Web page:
Coco Khan Oh, God. Well, we can have a chat about. I’m off. I’m going on honeymoon. Yeah. And every time I tell anyone that, they’re like, Didn’t you get married two years ago? Yes, correct, I did. But I got married during COVID, and so you couldn’t travel anywhere. And I am a great believer in eating things out. I’m going to have my 25th birthday in about two weeks. Keep the joy going. Make it last longer. It makes sense.


Nish Kumar If the thought of no Uncle Nish or Auntie Coco for two weeks is making you feel a bit panicky, don’t worry will be off next week. But then the week after. We’ve got a special episode coming into the Feed, which is a fascinating chat with the author and campaigner Gina Martin, whose brave and tireless efforts led to a new law to criminalize upskirting. She’s got a new book out about having difficult political conversations with people in your life. Look out for that. That’s dropping on August the 10th. And then we’re back, as usual, on August the 17th. In the meantime, please get in touch with us by emailing PSUK at Reduced Listening dot co dot UK. We would love to hear from you. We’d also love to hear your voices. So why not send us a voice note on WhatsApp? Our number is 07514644572. Internationally, that’s +447514644572. We’re always happy and excited to hear from our international listeners and to find out what questions you have for us about weird British things that we’ve just forgotten to explain. If you’re new to the show, remember to hit follow on your app and you’ll get a new episode every week.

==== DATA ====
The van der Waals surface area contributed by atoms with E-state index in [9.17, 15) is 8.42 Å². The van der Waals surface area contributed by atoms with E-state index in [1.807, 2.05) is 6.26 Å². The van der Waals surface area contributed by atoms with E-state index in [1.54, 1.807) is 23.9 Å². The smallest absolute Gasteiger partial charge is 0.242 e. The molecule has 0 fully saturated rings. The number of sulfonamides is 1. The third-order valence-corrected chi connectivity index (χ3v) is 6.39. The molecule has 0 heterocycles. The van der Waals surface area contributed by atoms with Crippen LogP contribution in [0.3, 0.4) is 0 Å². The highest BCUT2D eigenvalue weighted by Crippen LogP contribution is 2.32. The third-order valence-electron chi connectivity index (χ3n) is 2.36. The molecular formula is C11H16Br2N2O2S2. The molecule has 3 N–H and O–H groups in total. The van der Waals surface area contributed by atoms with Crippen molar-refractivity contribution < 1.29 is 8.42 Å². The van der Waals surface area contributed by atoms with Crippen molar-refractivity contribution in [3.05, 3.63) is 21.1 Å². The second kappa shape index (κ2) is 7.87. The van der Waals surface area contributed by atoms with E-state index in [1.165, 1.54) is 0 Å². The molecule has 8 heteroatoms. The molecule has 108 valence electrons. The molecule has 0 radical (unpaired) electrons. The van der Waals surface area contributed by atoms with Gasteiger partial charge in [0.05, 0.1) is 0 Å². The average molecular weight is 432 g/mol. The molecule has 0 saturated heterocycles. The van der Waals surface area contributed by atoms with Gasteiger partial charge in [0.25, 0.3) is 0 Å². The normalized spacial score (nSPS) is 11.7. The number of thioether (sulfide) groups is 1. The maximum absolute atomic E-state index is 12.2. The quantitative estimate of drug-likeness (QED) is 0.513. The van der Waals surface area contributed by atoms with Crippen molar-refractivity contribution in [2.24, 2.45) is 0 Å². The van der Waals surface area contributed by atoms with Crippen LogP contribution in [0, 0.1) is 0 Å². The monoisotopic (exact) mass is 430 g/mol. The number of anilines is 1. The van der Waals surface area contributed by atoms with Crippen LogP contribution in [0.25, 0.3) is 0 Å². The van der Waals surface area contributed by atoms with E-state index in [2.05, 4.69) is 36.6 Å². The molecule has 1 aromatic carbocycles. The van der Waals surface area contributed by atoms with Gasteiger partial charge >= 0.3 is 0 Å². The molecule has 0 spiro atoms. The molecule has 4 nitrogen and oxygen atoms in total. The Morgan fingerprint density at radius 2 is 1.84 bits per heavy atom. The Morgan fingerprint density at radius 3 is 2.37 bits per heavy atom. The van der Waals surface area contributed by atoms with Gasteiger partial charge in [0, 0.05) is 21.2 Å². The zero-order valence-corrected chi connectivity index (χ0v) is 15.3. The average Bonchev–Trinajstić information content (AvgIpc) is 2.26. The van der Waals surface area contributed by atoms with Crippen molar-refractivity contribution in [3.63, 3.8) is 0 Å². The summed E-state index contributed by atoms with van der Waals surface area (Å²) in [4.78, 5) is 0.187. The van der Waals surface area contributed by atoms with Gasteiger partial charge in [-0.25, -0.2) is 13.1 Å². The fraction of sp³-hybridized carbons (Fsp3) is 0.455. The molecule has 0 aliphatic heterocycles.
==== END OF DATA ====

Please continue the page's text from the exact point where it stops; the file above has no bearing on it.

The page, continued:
Coco Khan I like I like that line that you said. We’d love to hear your voices. It’s quite intimate, isn’t it?


Nish Kumar Yeah, it is.


Coco Khan I guess they hear our voices, so it’s only fair.


Nish Kumar I mean, I think of these podcasts as a very, very long, high produced voice notes.


Coco Khan I would just say hey. Oh, sorry, I forgot to hold the button. I think that’s make it real. And just finally, the British Podcast Awards has a public vote, the listeners choice. And if you’d like to vote for us, it’s free and easy to do. Just go to www dot do people still say that any more. www dot I think everybody knows isn’t it.


Nish Kumar Think people just go just jump straght in.


Coco Khan Please go to the World Wide Web. And go to.


Nish Kumar Fire up AOL.


Coco Khan Yeah open that Firefox guys for British podcast awards dot com forward slash voting anyone can vote it’s really quick it’s really easy we would really really like it so yeah maybe that’d be cute and yes once again the address is British podcast awards dot com forward slash voting.


Nish Kumar And if they have an award for podcast that most feels like a voice note from two of your craziest friends. We are surely a shoe in.


Coco Khan Pod Save the UK is a Reduced Listening production for Crooked Media.


Nish Kumar Thanks to senior producer Musty Aziz and digital producer Alex Bishop. Additional production assistance was from Annie Keister.


Coco Khan Video editing was by David Koplovitz and the music is by Vasilis Fotopoulos.


Nish Kumar Thanks to our engineer David Dugahee.


Coco Khan The executive producers are Louise Cotton, Dan Jackson, Madeleine Heringer and Michael Martinez.


Nish Kumar Watch us on the Pod Save the World YouTube Channel. Follow us on Twitter and picked up where we’re at Pod Save the UK or on Instagram through the Crooked Media channel.


Coco Khan And don’t forget to hit subscribe for new shows every Thursday on Spotify, Amazon or Apple or wherever you get your podcasts.